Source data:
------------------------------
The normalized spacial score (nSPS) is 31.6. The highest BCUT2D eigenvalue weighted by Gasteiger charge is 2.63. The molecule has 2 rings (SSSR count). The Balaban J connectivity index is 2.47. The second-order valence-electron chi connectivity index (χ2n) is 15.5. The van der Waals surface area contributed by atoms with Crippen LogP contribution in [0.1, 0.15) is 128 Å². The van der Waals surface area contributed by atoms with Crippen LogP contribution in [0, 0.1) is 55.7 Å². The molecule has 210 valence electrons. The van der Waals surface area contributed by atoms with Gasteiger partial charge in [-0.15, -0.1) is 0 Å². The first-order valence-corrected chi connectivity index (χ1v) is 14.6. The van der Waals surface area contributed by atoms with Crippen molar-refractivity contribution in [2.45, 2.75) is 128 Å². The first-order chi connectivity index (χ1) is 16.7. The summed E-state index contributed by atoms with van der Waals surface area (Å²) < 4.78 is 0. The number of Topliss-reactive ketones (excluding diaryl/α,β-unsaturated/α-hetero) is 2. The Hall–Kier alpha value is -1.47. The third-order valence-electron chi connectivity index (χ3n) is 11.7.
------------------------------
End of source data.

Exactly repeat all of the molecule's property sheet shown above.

The normalized spacial score (nSPS) is 31.6. The highest BCUT2D eigenvalue weighted by Gasteiger charge is 2.63. The molecule has 2 rings (SSSR count). The Balaban J connectivity index is 2.47. The second-order valence-electron chi connectivity index (χ2n) is 15.5. The van der Waals surface area contributed by atoms with Crippen LogP contribution in [0.1, 0.15) is 128 Å². The van der Waals surface area contributed by atoms with Crippen LogP contribution in [0, 0.1) is 55.7 Å². The molecule has 210 valence electrons. The van der Waals surface area contributed by atoms with Gasteiger partial charge in [-0.15, -0.1) is 0 Å². The first-order valence-corrected chi connectivity index (χ1v) is 14.6. The van der Waals surface area contributed by atoms with Crippen molar-refractivity contribution in [2.45, 2.75) is 128 Å². The first-order chi connectivity index (χ1) is 16.7. The summed E-state index contributed by atoms with van der Waals surface area (Å²) < 4.78 is 0. The number of Topliss-reactive ketones (excluding diaryl/α,β-unsaturated/α-hetero) is 2. The Hall–Kier alpha value is -1.47. The third-order valence-electron chi connectivity index (χ3n) is 11.7.